pedaling technique when standing



slowfoot

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Jan 18, 2008
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this may be a "wtf" question but i'll try anyways.

when standing when climbing should i try to pedal in circles (pushing and pulling up) which requires much greater core strength but generates much more power , or just rock and jab on the pedal which isn't as smooth but i can sustain for a longer period of time.

a subtle difference that i can easily switch between just trying to figure out how i should focus on training my muscle memory.

dt
 

daveryanwyoming

Well-Known Member
Oct 3, 2006
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It depends on 'why' you're standing.

If you're on a long climb and standing to change up the muscle load a bit and get some rest without losing too much speed you just gently rock the bike back and forth and let your body weight fall on each pedal. In this case the upper body is fairly relaxed and just rhythmically swaying the bike from side to side.

If you're standing to deal with a particularly steep grade then you actively pull on the bars and really claw at the pedals to deliver the high torque needed to climb really steep grades when you lack the low gearing.

Pretty much the same thing but more dynamic if you stand up to attack or close a gap, pull more on the bars, use a lot of force on the pedals, perhaps focus on pulling up a bit but still most of the power comes on the downstroke

And if full out sprinting it's similar but you'll be more crouched, not standing tall or extending your legs fully on each stroke, keeping your arms heavily flexed both to allow a firm pull on the bars and to hold a low aero position as you accelerate in a sprint.

They're all versions of standing up but they're all a bit different.

-Dave
 

davereo

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Jun 17, 2010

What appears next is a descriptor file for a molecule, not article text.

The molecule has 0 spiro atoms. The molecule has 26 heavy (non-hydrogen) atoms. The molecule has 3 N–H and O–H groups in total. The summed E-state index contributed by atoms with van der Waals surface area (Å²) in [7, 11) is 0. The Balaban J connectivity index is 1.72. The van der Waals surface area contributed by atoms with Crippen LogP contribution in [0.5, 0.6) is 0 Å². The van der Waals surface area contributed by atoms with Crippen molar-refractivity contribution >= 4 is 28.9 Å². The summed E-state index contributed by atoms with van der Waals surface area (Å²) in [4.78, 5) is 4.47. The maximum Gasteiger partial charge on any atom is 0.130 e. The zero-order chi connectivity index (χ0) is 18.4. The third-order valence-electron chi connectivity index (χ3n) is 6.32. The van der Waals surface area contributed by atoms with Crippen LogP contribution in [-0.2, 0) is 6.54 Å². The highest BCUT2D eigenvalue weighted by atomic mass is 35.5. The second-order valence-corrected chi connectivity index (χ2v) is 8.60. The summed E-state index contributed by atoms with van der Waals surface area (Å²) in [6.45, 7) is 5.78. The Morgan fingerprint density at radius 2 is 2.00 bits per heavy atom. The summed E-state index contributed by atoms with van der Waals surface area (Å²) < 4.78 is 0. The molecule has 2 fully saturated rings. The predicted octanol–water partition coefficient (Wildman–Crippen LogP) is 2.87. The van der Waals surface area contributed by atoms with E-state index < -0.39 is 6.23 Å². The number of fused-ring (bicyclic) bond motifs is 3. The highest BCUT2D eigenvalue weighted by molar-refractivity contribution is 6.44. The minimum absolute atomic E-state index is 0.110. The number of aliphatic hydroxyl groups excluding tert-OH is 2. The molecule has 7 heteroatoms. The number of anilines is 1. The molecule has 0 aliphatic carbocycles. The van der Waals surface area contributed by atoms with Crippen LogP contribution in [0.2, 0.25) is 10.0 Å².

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Pulling on your pedals is a wasted effort whether you are sitting or standing.
 

daveryanwyoming

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Oct 3, 2006
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Originally Posted by davereo .

Pulling on your pedals is a wasted effort whether you are sitting or standing.
+2...

I pretty much answered an unasked question of how to stand, not what the feet are doing. The only caveat being that when you're standing on a steep grade for lack of appropriate gears you do whatever you can to keep those cranks turning and part of that seems to be clawing for force in as much of the crank cycle as you can muster. But hopefully that's not a position you find yourself in very often or it's time to put some lower gearing on your bike.

-Dave
 

davereo

Well-Known Member
Jun 17, 2010
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Originally Posted by daveryanwyoming .

It depends on 'why' you're standing.

If you're on a long climb and standing to change up the muscle load a bit and get some rest without losing too much speed you just gently rock the bike back and forth and let your body weight fall on each pedal. In this case the upper body is fairly relaxed and just rhythmically swaying the bike from side to side.

If you're standing to deal with a particularly steep grade then you actively pull on the bars and really claw at the pedals to deliver the high torque needed to climb really steep grades when you lack the low gearing.

Pretty much the same thing but more dynamic if you stand up to attack or close a gap, pull more on the bars, use a lot of force on the pedals, perhaps focus on pulling up a bit but still most of the power comes on the downstroke

And if full out sprinting it's similar but you'll be more crouched, not standing tall or extending your legs fully on each stroke, keeping your arms heavily flexed both to allow a firm pull on the bars and to hold a low aero position as you accelerate in a sprint.

They're all versions of standing up but they're all a bit different.

-Dave
+1 good information.
 

swampy1970

Well-Known Member
Feb 3, 2008
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Originally Posted by davereo .

Pulling on your pedals is a wasted effort whether you are sitting or standing.
... unless you're on a mountain bike on an ungodly steep grade on a loose surface. Then it's not so much about trying (and failing) to generate extra power, it's all about smoothing things out.
 

slowfoot

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Jan 18, 2008
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excellent replies: thank you.

as someone who took up cycling later on, these are meaningful bits of knowledge.

as i try to imitate those more advanced cyclists, without a coach , the subtle mechanics and the whys and hows are not available.

i am always varying my pedaling mechanics, body position, etc trying to squeeze out more performance from my limited engine .

as my strength increases i am starting to appreciate having a "power" mode to attack on a climb, and also have the "changeup" mode to relieve those sore parts.

as opposed to trying to just survive to the top, i have some tactics :)

dave